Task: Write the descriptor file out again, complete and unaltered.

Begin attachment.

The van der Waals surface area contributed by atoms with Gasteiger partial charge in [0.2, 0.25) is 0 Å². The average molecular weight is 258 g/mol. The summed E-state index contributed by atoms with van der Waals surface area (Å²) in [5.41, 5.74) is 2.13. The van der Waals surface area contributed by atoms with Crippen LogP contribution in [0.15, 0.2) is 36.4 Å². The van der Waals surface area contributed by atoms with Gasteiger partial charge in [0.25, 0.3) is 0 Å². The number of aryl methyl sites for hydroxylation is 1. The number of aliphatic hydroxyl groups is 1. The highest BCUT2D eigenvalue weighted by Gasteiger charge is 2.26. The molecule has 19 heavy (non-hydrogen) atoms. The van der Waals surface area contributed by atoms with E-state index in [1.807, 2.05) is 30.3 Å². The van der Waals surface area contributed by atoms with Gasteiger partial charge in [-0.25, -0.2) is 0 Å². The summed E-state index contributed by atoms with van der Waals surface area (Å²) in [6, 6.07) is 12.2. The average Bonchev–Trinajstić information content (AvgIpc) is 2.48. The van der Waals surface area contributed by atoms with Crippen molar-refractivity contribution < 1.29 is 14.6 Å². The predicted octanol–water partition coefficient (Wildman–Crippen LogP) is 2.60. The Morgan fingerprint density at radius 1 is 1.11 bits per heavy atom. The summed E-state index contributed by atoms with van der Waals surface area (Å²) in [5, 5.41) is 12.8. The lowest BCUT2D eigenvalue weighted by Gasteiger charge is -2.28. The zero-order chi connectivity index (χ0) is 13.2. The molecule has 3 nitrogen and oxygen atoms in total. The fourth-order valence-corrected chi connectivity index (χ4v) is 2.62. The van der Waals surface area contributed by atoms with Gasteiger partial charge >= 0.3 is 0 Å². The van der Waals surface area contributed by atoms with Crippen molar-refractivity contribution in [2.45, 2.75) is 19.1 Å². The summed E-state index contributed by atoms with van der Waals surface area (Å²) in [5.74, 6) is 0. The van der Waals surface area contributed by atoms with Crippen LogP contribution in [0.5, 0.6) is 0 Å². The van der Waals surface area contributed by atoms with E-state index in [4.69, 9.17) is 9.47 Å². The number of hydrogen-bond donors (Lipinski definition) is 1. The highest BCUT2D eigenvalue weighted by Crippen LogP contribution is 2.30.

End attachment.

The van der Waals surface area contributed by atoms with Gasteiger partial charge in [0.2, 0.25) is 0 Å². The average molecular weight is 258 g/mol. The summed E-state index contributed by atoms with van der Waals surface area (Å²) in [5.41, 5.74) is 2.13. The van der Waals surface area contributed by atoms with Crippen LogP contribution in [0.15, 0.2) is 36.4 Å². The van der Waals surface area contributed by atoms with Gasteiger partial charge in [0.25, 0.3) is 0 Å². The number of aryl methyl sites for hydroxylation is 1. The number of aliphatic hydroxyl groups is 1. The highest BCUT2D eigenvalue weighted by Gasteiger charge is 2.26. The molecule has 19 heavy (non-hydrogen) atoms. The van der Waals surface area contributed by atoms with E-state index in [1.807, 2.05) is 30.3 Å². The van der Waals surface area contributed by atoms with Gasteiger partial charge in [-0.25, -0.2) is 0 Å². The summed E-state index contributed by atoms with van der Waals surface area (Å²) in [6, 6.07) is 12.2. The average Bonchev–Trinajstić information content (AvgIpc) is 2.48. The van der Waals surface area contributed by atoms with Crippen molar-refractivity contribution < 1.29 is 14.6 Å². The predicted octanol–water partition coefficient (Wildman–Crippen LogP) is 2.60. The Morgan fingerprint density at radius 1 is 1.11 bits per heavy atom. The summed E-state index contributed by atoms with van der Waals surface area (Å²) in [5, 5.41) is 12.8. The lowest BCUT2D eigenvalue weighted by Gasteiger charge is -2.28. The zero-order chi connectivity index (χ0) is 13.2. The molecule has 3 nitrogen and oxygen atoms in total. The fourth-order valence-corrected chi connectivity index (χ4v) is 2.62. The van der Waals surface area contributed by atoms with Gasteiger partial charge >= 0.3 is 0 Å². The van der Waals surface area contributed by atoms with Crippen molar-refractivity contribution in [2.45, 2.75) is 19.1 Å². The summed E-state index contributed by atoms with van der Waals surface area (Å²) in [5.74, 6) is 0. The van der Waals surface area contributed by atoms with Crippen LogP contribution in [0.5, 0.6) is 0 Å². The van der Waals surface area contributed by atoms with E-state index in [4.69, 9.17) is 9.47 Å². The number of hydrogen-bond donors (Lipinski definition) is 1. The highest BCUT2D eigenvalue weighted by Crippen LogP contribution is 2.30.